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SmartAdvice: Using Web Portals To Solve Business Problems
Web portals can be far more than a sales channel, The Advisory Council says. Also, decide what you want to accomplish before jumping into a CRM system.
Editor's Note: Welcome to SmartAdvice, a weekly column by The Advisory Council (TAC), an advisory service firm. The feature answers two questions of core interest to you, ranging from career advice to enterprise strategies to how to deal with vendors. Submit questions directly to [email protected]
Question A: How should we decide when portal technology is an appropriate solution to a business problem?
Our advice: Portals work best for business problems that require large volumes of data to be customized and delivered to large numbers of customers. Some examples where portal technology is desirable include not only the obvious news services and channel sales, but transaction services, customized content delivery, self-help kiosks, and other types of processes that fit the high-volume and customized data profile.
Web-sales portals represent the most visible aspects of online sales. Amazon, eBay, and other well-known sites with millions of transactions a day are the retail leaders, but there are thousands of smaller Web storefronts. For smaller retail operations, there are many off-the-shelf turnkey options, but for anything more complex, plan on spending both money and resources to do it right. Don't forget the need for trusted and integrated security.
While the principal buzz in the business community is the spectacular success of companies such as Yahoo and Google, which are purely portals, Web portals can serve many business functions beyond just another sales channel -- content aggregation, application integration, and search services, to name a few.
Hundreds of companies have used portal technology to advance client relations, create supply-chain linkages, and profitably deliver content to their global customers. Many companies have turned to portals to manage employee-benefit packages. While portals can be expensive, complex, and difficult to maintain, when properly implemented they can effectively reach large numbers of customers and deliver highly customized content.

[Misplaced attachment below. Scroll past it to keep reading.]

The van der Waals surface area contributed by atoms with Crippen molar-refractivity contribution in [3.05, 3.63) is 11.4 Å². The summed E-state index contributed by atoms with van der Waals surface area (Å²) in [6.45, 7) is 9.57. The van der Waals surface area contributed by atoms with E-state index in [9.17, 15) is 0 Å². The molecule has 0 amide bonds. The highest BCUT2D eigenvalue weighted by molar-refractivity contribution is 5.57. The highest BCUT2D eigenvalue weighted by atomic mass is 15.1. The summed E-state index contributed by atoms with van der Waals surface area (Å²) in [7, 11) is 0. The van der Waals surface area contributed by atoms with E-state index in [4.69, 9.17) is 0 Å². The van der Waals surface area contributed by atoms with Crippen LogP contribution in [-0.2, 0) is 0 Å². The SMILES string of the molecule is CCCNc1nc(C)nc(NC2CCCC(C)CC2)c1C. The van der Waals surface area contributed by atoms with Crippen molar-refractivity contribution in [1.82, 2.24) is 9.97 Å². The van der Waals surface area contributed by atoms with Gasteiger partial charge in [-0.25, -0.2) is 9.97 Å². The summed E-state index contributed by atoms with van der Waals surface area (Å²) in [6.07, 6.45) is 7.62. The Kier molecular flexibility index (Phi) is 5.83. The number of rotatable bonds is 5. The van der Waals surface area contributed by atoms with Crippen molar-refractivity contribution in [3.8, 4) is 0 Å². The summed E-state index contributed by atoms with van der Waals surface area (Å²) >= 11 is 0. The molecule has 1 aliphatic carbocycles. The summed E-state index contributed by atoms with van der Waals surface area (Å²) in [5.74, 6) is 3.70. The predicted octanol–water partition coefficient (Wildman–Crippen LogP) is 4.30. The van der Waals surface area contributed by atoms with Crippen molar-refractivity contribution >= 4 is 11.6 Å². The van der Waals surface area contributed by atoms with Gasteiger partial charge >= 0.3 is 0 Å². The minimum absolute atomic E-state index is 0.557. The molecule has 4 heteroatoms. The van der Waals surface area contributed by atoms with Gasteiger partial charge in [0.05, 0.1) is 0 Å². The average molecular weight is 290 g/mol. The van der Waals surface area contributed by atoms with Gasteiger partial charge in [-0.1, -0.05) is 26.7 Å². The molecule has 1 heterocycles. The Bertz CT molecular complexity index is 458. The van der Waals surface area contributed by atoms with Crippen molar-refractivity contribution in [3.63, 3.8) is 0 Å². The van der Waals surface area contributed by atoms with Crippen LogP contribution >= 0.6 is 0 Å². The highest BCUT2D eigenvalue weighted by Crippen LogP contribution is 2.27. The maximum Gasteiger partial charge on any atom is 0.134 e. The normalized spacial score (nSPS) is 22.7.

Transaction services -- financial transactions conducted online between a business and its customers, are another application well-suited to a portal architecture. Transaction services include managing the communication between a business's E-commerce applications and credit-card payment processors. A portal in this role must ensure that personal financial information is transmitted and viewed securely.
Content-delivery portals are proliferating as companies figure out how to delivery personalized content securely and profitably. Content-delivery services range from training videos to archival document and information services such as ProQuest and Hoovers. The technology behind these large, sophisticated content-delivery sites requires integrated databases, transaction processing, identity management, and network security, as well as high availability and fail-over capabilities to insure good customer experiences and repeat business.
When considering portal services for your company, look at the type of content that you're planning to deliver, and how the user will access it. If your business objectives require delivering highly customized data to a large customer base, then Web portals should be part of your IT planning.
-- Beth Cohen
Question B: What factors are important to consider in selecting a CRM vendor?